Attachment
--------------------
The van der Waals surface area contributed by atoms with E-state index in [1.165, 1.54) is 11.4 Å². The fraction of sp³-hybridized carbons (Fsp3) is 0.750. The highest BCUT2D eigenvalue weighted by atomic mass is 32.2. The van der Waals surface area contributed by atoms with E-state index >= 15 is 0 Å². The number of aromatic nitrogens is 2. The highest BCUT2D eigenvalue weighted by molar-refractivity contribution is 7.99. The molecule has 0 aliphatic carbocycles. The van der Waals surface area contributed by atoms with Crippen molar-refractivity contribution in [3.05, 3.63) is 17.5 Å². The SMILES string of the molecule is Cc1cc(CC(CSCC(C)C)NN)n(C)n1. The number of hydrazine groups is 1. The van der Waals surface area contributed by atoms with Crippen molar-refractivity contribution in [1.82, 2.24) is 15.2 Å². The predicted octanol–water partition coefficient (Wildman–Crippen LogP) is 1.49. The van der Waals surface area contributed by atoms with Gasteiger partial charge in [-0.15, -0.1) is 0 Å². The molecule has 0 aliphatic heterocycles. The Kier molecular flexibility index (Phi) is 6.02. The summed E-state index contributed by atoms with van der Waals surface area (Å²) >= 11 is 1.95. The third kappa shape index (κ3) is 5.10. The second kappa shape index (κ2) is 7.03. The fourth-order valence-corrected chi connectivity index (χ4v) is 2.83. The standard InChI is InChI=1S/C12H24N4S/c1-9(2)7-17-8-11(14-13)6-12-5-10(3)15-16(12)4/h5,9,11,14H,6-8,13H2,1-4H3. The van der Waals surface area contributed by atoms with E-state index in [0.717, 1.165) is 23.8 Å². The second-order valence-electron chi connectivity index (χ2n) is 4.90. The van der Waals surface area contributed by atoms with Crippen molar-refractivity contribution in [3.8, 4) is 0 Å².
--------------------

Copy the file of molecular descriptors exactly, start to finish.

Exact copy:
The van der Waals surface area contributed by atoms with E-state index in [1.165, 1.54) is 11.4 Å². The fraction of sp³-hybridized carbons (Fsp3) is 0.750. The highest BCUT2D eigenvalue weighted by atomic mass is 32.2. The van der Waals surface area contributed by atoms with E-state index >= 15 is 0 Å². The number of aromatic nitrogens is 2. The highest BCUT2D eigenvalue weighted by molar-refractivity contribution is 7.99. The molecule has 0 aliphatic carbocycles. The van der Waals surface area contributed by atoms with Crippen molar-refractivity contribution in [3.05, 3.63) is 17.5 Å². The SMILES string of the molecule is Cc1cc(CC(CSCC(C)C)NN)n(C)n1. The number of hydrazine groups is 1. The van der Waals surface area contributed by atoms with Crippen molar-refractivity contribution in [1.82, 2.24) is 15.2 Å². The predicted octanol–water partition coefficient (Wildman–Crippen LogP) is 1.49. The van der Waals surface area contributed by atoms with Gasteiger partial charge in [-0.15, -0.1) is 0 Å². The molecule has 0 aliphatic heterocycles. The Kier molecular flexibility index (Phi) is 6.02. The summed E-state index contributed by atoms with van der Waals surface area (Å²) >= 11 is 1.95. The third kappa shape index (κ3) is 5.10. The second kappa shape index (κ2) is 7.03. The fourth-order valence-corrected chi connectivity index (χ4v) is 2.83. The standard InChI is InChI=1S/C12H24N4S/c1-9(2)7-17-8-11(14-13)6-12-5-10(3)15-16(12)4/h5,9,11,14H,6-8,13H2,1-4H3. The van der Waals surface area contributed by atoms with E-state index in [0.717, 1.165) is 23.8 Å². The second-order valence-electron chi connectivity index (χ2n) is 4.90. The van der Waals surface area contributed by atoms with Crippen molar-refractivity contribution in [3.8, 4) is 0 Å².